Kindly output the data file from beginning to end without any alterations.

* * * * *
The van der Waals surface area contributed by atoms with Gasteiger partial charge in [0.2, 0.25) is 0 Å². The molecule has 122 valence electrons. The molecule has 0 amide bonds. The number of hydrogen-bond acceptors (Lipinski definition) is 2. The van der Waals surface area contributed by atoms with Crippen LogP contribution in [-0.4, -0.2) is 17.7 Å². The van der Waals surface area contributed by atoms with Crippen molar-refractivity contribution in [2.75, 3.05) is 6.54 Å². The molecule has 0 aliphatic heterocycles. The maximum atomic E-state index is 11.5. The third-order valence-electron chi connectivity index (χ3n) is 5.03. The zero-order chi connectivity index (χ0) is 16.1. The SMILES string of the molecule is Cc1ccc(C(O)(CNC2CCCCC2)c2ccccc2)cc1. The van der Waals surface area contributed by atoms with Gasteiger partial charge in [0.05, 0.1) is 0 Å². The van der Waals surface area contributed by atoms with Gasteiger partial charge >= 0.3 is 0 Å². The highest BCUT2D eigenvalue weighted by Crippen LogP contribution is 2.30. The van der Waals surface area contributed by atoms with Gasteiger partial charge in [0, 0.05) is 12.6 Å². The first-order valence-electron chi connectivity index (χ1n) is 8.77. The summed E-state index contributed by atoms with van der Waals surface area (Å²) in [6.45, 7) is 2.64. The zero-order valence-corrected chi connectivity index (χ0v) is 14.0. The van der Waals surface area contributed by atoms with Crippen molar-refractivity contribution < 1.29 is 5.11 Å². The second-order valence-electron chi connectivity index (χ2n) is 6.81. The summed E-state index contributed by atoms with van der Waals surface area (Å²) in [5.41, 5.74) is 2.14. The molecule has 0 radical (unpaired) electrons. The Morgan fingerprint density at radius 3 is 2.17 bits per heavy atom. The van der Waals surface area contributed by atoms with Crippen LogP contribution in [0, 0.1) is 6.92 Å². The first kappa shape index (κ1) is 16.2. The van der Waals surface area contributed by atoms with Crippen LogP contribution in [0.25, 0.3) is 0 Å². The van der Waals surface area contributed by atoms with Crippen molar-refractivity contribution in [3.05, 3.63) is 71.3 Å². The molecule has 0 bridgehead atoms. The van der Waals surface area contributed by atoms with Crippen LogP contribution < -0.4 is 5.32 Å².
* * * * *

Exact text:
The van der Waals surface area contributed by atoms with Gasteiger partial charge in [0.2, 0.25) is 0 Å². The molecule has 122 valence electrons. The molecule has 0 amide bonds. The number of hydrogen-bond acceptors (Lipinski definition) is 2. The van der Waals surface area contributed by atoms with Crippen LogP contribution in [-0.4, -0.2) is 17.7 Å². The van der Waals surface area contributed by atoms with Crippen molar-refractivity contribution in [2.75, 3.05) is 6.54 Å². The molecule has 0 aliphatic heterocycles. The maximum atomic E-state index is 11.5. The third-order valence-electron chi connectivity index (χ3n) is 5.03. The zero-order chi connectivity index (χ0) is 16.1. The SMILES string of the molecule is Cc1ccc(C(O)(CNC2CCCCC2)c2ccccc2)cc1. The van der Waals surface area contributed by atoms with Gasteiger partial charge in [0.05, 0.1) is 0 Å². The van der Waals surface area contributed by atoms with Gasteiger partial charge >= 0.3 is 0 Å². The highest BCUT2D eigenvalue weighted by Crippen LogP contribution is 2.30. The van der Waals surface area contributed by atoms with Gasteiger partial charge in [0, 0.05) is 12.6 Å². The first-order valence-electron chi connectivity index (χ1n) is 8.77. The summed E-state index contributed by atoms with van der Waals surface area (Å²) in [6.45, 7) is 2.64. The zero-order valence-corrected chi connectivity index (χ0v) is 14.0. The van der Waals surface area contributed by atoms with Crippen molar-refractivity contribution < 1.29 is 5.11 Å². The second-order valence-electron chi connectivity index (χ2n) is 6.81. The summed E-state index contributed by atoms with van der Waals surface area (Å²) in [5.41, 5.74) is 2.14. The molecule has 0 radical (unpaired) electrons. The Morgan fingerprint density at radius 3 is 2.17 bits per heavy atom. The van der Waals surface area contributed by atoms with Crippen LogP contribution in [0, 0.1) is 6.92 Å². The first kappa shape index (κ1) is 16.2. The van der Waals surface area contributed by atoms with Crippen LogP contribution in [0.25, 0.3) is 0 Å². The van der Waals surface area contributed by atoms with Crippen molar-refractivity contribution in [3.05, 3.63) is 71.3 Å². The molecule has 0 bridgehead atoms. The van der Waals surface area contributed by atoms with Crippen LogP contribution < -0.4 is 5.32 Å².